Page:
Harry S. Dent | Thursday, May 23, 2013 >>

William Bennett, former Secretary of Education, just published a book called Is College Worth It? In it he explains that only 150 out of 3,500 colleges are worth attending because they have a positive return on investment.

That’s fractionally more than 4%.

That’s just nuts!

The cost of high-end private colleges is now more than $200,000 for a four year degree. If kids invested that money instead of blowing it on an over-priced education that’ll give them zero advantage in an impossible job market, they’d be millionaires within 20 years. They’d be able to retire at age 40!

Instead, these kids tie a ball and chain around their ankles… and when they leave school it holds them back from starting a family, buying a home, spending more money as they age.

And we ALL pay the price for that down the road…

So the question we should all be asking now is: Is it worth it?


The top 10 schools in Bennett’s list of 350 – that’s 3% of the 4% – are Ivy League schools like Stanford, Harvard and Wharton. I’ve always seen these schools as a screen for the brightest and most motivated young people. The very fact that you got in and graduated puts you in the top tier for jobs, whether the education is really that superior or not.

Bennett also says that if you specialize in practical skills like engineering or applied science or business, second tier degrees and state universities can pay off.

That may be so, but the soaring cost of education – well into bubble territory at this point – makes it hard to get the return on investment students deserve. And people studying English and Philosophy… well, they’re just doomed.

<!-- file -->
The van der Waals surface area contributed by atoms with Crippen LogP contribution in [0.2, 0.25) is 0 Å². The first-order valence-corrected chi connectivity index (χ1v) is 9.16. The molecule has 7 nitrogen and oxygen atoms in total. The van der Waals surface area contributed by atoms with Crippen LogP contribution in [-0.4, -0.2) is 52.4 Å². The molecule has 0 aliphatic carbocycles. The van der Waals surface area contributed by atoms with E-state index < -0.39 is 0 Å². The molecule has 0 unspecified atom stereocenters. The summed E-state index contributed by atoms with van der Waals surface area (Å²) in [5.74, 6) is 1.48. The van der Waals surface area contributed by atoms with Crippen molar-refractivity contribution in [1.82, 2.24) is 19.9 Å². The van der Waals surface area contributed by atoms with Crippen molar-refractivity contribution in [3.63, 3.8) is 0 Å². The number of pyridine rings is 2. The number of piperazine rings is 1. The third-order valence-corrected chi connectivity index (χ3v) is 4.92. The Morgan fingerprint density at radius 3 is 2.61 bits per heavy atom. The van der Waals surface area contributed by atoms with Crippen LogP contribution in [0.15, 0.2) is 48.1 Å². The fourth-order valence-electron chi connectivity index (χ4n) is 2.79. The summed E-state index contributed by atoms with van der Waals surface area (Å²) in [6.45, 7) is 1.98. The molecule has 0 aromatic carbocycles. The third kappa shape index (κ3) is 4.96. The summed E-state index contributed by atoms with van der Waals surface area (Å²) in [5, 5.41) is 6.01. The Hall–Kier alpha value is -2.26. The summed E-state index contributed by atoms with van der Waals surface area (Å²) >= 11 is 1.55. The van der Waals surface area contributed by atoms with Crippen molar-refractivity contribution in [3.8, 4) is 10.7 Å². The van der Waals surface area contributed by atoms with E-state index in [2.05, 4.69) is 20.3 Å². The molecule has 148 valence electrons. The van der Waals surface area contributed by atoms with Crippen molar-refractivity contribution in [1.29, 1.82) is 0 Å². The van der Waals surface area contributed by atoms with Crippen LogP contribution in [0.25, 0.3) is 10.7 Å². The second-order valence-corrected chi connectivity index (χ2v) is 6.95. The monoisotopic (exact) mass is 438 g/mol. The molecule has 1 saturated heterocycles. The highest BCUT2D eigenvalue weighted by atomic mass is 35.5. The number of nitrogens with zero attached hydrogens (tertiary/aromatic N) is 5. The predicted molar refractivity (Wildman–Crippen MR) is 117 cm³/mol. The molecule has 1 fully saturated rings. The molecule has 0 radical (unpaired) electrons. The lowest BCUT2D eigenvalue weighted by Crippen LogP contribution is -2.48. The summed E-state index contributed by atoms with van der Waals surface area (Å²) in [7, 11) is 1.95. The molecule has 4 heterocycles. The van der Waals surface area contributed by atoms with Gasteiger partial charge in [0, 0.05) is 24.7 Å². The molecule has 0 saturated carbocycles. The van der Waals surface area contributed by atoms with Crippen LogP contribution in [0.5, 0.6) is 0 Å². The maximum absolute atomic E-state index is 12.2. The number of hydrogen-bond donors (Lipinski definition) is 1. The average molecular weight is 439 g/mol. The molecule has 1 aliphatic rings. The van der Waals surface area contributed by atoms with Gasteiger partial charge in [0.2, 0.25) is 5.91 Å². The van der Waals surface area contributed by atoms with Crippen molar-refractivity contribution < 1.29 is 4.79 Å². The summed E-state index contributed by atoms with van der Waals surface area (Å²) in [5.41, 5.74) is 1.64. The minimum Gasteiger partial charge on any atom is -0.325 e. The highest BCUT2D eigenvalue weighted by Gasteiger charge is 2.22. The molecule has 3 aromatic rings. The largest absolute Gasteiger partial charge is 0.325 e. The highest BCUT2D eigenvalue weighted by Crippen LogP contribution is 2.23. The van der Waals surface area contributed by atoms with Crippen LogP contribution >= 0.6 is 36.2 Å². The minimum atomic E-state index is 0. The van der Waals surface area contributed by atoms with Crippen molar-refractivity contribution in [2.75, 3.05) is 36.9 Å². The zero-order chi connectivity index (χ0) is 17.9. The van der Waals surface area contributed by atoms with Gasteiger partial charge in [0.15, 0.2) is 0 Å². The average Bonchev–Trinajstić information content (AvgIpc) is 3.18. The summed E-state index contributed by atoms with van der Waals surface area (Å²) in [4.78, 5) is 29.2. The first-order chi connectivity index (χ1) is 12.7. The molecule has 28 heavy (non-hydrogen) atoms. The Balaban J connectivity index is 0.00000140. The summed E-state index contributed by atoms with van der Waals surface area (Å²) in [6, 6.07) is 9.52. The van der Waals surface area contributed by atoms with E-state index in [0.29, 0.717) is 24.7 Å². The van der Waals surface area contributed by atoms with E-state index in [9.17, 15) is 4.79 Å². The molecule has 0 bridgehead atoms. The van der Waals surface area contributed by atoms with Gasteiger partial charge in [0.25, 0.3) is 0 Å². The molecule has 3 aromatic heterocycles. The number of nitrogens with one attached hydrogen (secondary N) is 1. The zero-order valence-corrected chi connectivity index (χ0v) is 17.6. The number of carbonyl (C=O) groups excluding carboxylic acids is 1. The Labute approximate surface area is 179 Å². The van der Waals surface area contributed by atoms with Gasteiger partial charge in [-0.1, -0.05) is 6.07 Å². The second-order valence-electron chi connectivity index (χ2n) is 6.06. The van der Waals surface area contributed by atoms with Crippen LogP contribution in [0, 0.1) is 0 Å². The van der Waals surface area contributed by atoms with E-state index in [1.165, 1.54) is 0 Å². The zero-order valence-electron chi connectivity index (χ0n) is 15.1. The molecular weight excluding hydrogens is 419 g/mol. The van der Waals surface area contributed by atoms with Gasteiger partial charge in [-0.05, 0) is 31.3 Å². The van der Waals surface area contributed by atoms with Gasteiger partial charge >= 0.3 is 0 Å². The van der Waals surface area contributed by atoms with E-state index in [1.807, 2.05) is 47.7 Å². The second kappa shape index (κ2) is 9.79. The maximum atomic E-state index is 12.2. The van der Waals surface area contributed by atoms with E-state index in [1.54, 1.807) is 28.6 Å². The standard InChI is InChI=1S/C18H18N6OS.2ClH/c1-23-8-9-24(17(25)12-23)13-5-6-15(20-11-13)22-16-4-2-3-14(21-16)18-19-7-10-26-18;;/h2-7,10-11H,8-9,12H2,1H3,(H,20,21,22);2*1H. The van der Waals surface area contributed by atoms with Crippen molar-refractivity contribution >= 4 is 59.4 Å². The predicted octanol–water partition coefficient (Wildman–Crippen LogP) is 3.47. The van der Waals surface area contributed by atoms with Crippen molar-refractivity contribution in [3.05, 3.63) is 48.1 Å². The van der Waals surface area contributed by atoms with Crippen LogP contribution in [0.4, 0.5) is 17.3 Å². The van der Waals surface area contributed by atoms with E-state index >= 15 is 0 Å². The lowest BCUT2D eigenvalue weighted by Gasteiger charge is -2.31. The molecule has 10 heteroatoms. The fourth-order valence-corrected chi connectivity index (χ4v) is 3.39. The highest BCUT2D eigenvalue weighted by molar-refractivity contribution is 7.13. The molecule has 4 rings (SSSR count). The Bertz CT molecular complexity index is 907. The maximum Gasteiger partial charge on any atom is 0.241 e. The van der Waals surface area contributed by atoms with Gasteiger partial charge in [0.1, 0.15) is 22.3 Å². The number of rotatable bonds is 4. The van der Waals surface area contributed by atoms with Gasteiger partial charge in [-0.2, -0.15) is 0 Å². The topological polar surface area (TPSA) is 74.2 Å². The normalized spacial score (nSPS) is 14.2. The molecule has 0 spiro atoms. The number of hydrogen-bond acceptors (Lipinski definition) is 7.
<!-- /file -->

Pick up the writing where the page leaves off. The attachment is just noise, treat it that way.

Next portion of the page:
Here’s a chart to show you how ridiculous the education bubble is today…

See larger image

As you can see, private education has seen the greatest inflation. Far more than any major consumer category. It has even outstripped health care by a major margin.

The CPI has averaged 3.3% since 1980. Health care 5.5%. Education has averaged a whopping 7.4%… and it has been accelerating since 2001.

There is simply no way in hell that this bubble is sustainable. It WILL burst… for the same reason the housing bubble burst after peaking in early 2006: When costs get so high no one can afford them anymore.

And just like the housing bubble, government is doing everything in its power to keep the bubble going by making it easier and more affordable to get college loans. As a result, we now have $ 1 trillion in student loans… and signs that this secondary bubble is bursting as defaults rise rapidly.

So what now? A revolution. That’s what.

In the next decade, we will witness a revolution in education.

Teachers have enjoyed tenure… they insured their futures, like labor unions, against the interests of parents and students. That will have to change to reward higher productivity and later retirement.

Then there’s the huge fixed cost of real estate and facilities. In an Internet world, campuses could be halved. Students can take some classes live and some online. That would cut massive costs and allow colleges to sell off or lease facilities to businesses or research groups for income… which would help to further reduce costs.

But the best benefit of Internet learning is that students can have access to the best professors and experts around the world, not just the professors on their campus.

Students could have a course and career concierge (or browser as I call it) that helps them identify their aptitudes and natural talents, and then custom-tailors courses (or servers) for them, in classroom and on the Internet. The quality of education would go up and the costs would come down.

With education costs at such extremes, and employment opportunities at such low levels, this revolution is coming sooner rather than later. Only when it does will it once again pay to get a college education.

Until then, consider putting that college money to better use.




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Harry Dent
Harry studied economics in college in the ’70s, but found it vague and inconclusive. He became so disillusioned by the state of the profession that he turned his back on it. Instead, he threw himself into the burgeoning New Science of Finance, which married economic research and market research and encompassed identifying and studying demographic trends, business cycles, consumers’ purchasing power and many, many other trends that empowered him to forecast economic and market changes.